Any misgivings Kachinsky might have regarding his decision to allow his client to be interviewed alone by O’Kelly are not due to his own failing as an adequate defender of his client. He maintains that although it was not a mistake to do so, he would not do it again because “of all this,” which, of course is accompanied by the pie-eating, aw-shucks grin. This is a man who has no earthly clue of how woefully unqualified he is to represent Dassey, and his aspirations refuse to allow him any type of introspection that might lead him to this conclusion.
Although the motion to replace Kachinsky is denied at first, the judge does dismiss him from the case later, after learning that the attorney knowingly allowed O’Kelly to interrogate his client alone. By the time Kachinsky is replaced, the damage has been done. The new attorney, Mark Fremgen, reveals that once he received the records on Dassey’s case from the prosecutor’s office, his team realized they were in the unenviable position of having to not only defend a client in the wake of an allegedly coerced confession, but also against “major missteps” from prior counsel.
As part of the appeals process in Dassey’s case, Kachinsky is eventually called to publicly account for his decisions by Dassey’s post-conviction team, which includes Robert Dvorak and Laura Nirideris, and which is led by Steve Drizin, who specializes in false confessions. The team files a post-conviction motion on the grounds that Kachinsky violated his duty of loyalty to Brendan, which is a part of every American’s constitutional rights to counsel. The motion argues that Kachinsky acted in order to coerce his client into taking a plea bargain. As such, Drizin files for a new trial for Dassey.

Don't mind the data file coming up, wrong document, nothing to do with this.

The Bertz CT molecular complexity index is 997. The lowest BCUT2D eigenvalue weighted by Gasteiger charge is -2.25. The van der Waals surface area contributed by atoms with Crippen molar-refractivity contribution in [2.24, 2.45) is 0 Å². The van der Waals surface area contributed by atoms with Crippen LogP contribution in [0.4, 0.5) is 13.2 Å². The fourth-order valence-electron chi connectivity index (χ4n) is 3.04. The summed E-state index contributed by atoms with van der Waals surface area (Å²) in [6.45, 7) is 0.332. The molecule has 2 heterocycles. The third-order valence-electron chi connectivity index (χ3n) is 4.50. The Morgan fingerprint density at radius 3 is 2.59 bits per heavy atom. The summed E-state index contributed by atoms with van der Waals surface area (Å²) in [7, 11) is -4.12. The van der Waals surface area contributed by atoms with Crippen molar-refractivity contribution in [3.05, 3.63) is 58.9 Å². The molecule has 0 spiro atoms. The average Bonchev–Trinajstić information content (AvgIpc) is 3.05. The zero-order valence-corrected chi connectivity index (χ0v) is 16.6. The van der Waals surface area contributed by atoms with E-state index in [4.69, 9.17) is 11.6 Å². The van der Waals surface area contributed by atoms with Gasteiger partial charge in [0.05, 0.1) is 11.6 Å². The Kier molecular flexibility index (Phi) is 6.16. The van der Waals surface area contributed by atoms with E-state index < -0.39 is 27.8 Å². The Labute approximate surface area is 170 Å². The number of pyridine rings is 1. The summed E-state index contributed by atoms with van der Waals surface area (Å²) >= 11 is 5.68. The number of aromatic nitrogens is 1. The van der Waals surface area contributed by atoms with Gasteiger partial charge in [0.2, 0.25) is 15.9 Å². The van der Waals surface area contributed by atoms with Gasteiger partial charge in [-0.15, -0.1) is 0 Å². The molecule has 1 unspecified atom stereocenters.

During the proceedings, a visibly older, but no less self-satisfied or smug, Kachinsky takes the stand. He admits that he spoke with the press before meeting his client, but denies, with a patented “Who, me?” Kachinsky grin, ever telling them that his client was “morally and legally responsible” and “influenced by someone that can only be described as something close to evil incarnate.” He adds that doing so would be “something you should definitely not say.” The actual videotaped interview, in which the lawyer is depicted saying exactly that, is then introduced. It appears, for a time, that something has finally managed to actually affect Kachinsky. The hope that an epiphany has been visited upon Dassey’s erstwhile lawyer fades as he continues to testify regarding his public comment that his client was considering a plea bargain. He admits that he was told numerous times by Dassey that the confession was not true. He admits that his client once asked to take a polygraph, which was never administered. In his view, his client only became dissatisfied with his work after pressure from his mother, who did not want to believe he was guilty and therefore, did not want him to plead as such.